The gilded age of marketing is often considered the post-World War II economic expansion era (or postwar economic boom) that occurred between 1945 and the early 1970’s. This period saw an explosion of capitalism and consumerism, and along with it the marketing that drove consumer opinion and purchasing trends. Longstanding consumer products such as automobiles and tobacco were cornerstones of the advertising world, which at that time revolved around Madison Avenue, New York City. But emerging technologies, many of which were the offshoot of military technologies such as the microwave oven, expanded this industry as never before with more and more companies fighting for their share of the consumer market seeking out talented and visionary marketers and firms to position them ahead of the competition.

Although there is many a marketer from this era I am a fan of, quite possibly my favorite is Eugene Schwartz. One of the highest paid copywriters of his time (primarily the 1950’s & 60’s), his newspaper and magazine ads, as well as direct mail sales letters are credited with selling over one Billion dollars of goods and services. This is a man that sold everything from wrist watches, to self-help books, to plants, most via mail order (the equivalent of online shopping today). Over the years I have compiled a collection of his original ads, many only available via microfilm. But just as platinum is valued for its limited supply so in the world of advertising are historical marketing gems such as these. I often read and re-read his ads and the core competencies of any successful advertisement regardless of the product or service being offered, or the era it was created in, are present in every one:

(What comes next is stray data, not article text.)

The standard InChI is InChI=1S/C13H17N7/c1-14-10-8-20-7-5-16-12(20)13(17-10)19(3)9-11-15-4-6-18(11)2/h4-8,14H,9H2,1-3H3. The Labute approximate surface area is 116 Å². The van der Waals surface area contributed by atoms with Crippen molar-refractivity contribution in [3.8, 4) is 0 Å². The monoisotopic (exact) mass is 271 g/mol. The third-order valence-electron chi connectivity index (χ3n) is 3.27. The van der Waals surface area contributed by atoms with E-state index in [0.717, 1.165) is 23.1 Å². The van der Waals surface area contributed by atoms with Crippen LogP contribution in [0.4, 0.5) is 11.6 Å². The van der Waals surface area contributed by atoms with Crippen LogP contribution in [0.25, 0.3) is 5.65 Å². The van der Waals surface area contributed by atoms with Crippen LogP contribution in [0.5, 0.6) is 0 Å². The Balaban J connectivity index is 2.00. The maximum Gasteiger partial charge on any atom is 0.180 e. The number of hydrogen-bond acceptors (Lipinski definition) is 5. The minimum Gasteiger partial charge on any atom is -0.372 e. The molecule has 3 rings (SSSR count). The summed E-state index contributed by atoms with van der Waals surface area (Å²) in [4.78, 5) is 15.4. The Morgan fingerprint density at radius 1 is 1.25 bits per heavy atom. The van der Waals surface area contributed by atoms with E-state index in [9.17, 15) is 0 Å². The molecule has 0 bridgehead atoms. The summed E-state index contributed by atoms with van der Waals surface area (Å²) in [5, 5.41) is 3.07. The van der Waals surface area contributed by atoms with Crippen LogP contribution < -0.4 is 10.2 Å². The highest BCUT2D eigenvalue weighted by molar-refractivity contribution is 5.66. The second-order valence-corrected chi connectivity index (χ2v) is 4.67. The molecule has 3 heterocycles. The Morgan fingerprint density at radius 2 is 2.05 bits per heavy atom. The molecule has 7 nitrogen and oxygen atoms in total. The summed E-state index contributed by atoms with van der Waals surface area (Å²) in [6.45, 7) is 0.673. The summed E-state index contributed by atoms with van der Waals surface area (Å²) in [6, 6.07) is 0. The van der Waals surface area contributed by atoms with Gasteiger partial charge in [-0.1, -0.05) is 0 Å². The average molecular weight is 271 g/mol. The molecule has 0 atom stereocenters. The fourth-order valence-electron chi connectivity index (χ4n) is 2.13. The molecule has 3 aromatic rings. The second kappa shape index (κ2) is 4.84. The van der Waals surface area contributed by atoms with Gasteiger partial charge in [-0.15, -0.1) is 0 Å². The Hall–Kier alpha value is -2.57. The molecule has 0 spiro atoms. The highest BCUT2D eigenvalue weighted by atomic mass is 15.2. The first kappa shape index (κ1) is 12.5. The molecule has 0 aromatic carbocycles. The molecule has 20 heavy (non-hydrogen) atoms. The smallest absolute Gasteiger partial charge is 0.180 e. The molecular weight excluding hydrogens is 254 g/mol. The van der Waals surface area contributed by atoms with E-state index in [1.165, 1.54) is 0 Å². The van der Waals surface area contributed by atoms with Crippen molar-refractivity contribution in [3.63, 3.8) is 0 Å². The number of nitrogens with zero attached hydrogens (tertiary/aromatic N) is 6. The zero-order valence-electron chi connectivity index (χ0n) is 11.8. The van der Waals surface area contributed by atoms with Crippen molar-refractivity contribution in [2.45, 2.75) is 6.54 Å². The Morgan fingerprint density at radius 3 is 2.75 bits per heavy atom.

1. A memorable and attention grabbing headline